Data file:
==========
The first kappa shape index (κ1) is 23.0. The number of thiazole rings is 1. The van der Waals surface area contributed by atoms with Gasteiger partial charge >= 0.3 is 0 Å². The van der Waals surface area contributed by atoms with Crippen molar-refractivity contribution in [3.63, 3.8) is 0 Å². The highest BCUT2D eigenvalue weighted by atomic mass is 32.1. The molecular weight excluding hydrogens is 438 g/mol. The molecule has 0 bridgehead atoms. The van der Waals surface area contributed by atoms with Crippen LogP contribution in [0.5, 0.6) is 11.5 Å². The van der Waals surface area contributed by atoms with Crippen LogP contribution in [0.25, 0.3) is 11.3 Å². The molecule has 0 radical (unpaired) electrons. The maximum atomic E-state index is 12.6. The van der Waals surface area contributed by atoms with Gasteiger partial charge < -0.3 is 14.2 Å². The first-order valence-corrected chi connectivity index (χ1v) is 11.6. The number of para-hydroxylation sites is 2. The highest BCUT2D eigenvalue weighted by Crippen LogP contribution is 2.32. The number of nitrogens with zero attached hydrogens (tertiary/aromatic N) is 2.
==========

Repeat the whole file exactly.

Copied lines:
The first kappa shape index (κ1) is 23.0. The number of thiazole rings is 1. The van der Waals surface area contributed by atoms with Gasteiger partial charge >= 0.3 is 0 Å². The van der Waals surface area contributed by atoms with Crippen molar-refractivity contribution in [3.63, 3.8) is 0 Å². The highest BCUT2D eigenvalue weighted by atomic mass is 32.1. The molecular weight excluding hydrogens is 438 g/mol. The molecule has 0 bridgehead atoms. The van der Waals surface area contributed by atoms with Crippen LogP contribution in [0.5, 0.6) is 11.5 Å². The van der Waals surface area contributed by atoms with Crippen LogP contribution in [0.25, 0.3) is 11.3 Å². The molecule has 0 radical (unpaired) electrons. The maximum atomic E-state index is 12.6. The van der Waals surface area contributed by atoms with Gasteiger partial charge < -0.3 is 14.2 Å². The first-order valence-corrected chi connectivity index (χ1v) is 11.6. The number of para-hydroxylation sites is 2. The highest BCUT2D eigenvalue weighted by Crippen LogP contribution is 2.32. The number of nitrogens with zero attached hydrogens (tertiary/aromatic N) is 2.